When you’re under stress, it can drive you toward a lot of different behaviors. One of the behaviors that it can create is the desire to eat in ways that aren’t as healthy as they should be.
And stress eating can become a habit. When you feel stressed, you want to eat, and then when you eat, you feel guilty and more stressed when you eat things that aren’t good for your body.
How Stress Triggers Eating
You may be familiar with how emotional stress can make you feel. It can cause anxiety, mood swings, insomnia, and long term, it can lead to depression. When you’re stressed, there are chemical changes that take place inside your body.
Stress causes your body to release hormones that make you crave the comfort of your favorite foods. These foods are often loaded with little in the way of nutrition but are packed with calories.
When people are under stress, it tends to make them eat more in the way of serving sizes than they would normally eat. When your life isn’t under stress, your body works better to help through the use of hormones to control your appetite.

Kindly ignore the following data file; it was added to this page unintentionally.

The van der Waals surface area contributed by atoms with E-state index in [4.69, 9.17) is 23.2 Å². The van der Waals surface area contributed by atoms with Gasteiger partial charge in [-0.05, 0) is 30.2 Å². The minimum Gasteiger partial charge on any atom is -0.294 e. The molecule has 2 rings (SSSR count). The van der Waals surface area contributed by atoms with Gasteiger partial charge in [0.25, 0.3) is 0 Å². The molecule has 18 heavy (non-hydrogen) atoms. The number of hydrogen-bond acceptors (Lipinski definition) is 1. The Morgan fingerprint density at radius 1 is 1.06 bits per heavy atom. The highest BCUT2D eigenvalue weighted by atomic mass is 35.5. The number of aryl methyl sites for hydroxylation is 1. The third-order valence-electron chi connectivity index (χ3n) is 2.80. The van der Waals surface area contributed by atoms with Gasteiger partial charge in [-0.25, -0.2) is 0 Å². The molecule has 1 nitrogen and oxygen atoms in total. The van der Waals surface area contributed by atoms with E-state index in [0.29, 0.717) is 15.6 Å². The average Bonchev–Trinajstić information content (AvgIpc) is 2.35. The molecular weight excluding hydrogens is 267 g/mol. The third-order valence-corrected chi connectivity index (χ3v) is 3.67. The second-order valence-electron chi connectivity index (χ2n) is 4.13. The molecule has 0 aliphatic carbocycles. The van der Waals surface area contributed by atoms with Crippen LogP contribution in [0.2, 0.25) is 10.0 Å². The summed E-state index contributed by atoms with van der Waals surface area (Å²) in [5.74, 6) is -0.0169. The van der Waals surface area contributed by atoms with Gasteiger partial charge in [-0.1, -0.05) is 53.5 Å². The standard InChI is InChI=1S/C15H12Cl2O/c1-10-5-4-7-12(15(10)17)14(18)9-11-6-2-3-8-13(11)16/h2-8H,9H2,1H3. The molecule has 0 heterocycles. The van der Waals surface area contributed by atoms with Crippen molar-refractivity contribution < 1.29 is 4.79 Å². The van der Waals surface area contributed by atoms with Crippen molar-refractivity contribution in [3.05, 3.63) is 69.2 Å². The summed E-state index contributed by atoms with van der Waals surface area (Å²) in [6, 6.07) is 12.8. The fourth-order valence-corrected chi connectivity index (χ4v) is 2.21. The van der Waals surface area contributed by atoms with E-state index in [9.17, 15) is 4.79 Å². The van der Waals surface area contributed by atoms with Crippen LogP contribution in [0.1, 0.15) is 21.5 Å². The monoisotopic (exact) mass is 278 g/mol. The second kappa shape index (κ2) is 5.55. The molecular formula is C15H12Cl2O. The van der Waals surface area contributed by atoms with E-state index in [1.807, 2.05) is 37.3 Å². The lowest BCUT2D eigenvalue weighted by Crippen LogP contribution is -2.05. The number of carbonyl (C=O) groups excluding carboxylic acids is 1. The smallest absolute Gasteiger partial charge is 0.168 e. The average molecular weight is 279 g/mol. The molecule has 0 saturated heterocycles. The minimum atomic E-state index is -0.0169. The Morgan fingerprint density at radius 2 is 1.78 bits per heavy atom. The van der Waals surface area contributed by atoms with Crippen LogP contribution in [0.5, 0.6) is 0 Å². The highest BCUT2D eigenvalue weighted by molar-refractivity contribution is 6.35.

These hormones work together to make sure your desire to eat is at a healthy level. You won’t have the craving to overeat. You’ll experience times when you don’t even feel hungry.
But that all changes when stress enters the picture and it’s not your fault. There’s a scientific reason that stress triggers your desire to eat. When you’re under stress, whether it’s short term or chronic, the body works to produce cortisol.
Just like other hormones work to keep your appetite at a healthy level, cortisol does the opposite. It prods the brain in reaction to stress to give you a signal that you need to eat in order to get some energy.
This is an automatic reaction within the body. As a result of the cortisol, it makes you hungry. It can make you crave food as the cortisol levels rise. You’ll end up overeating because of this elevated hormone.
When you’re not under stress, you won’t have as much of the hormone present in your body. But if the stress is chronic, the cortisol levels remain at the point where you feel the need to eat more than you should and more often than you should.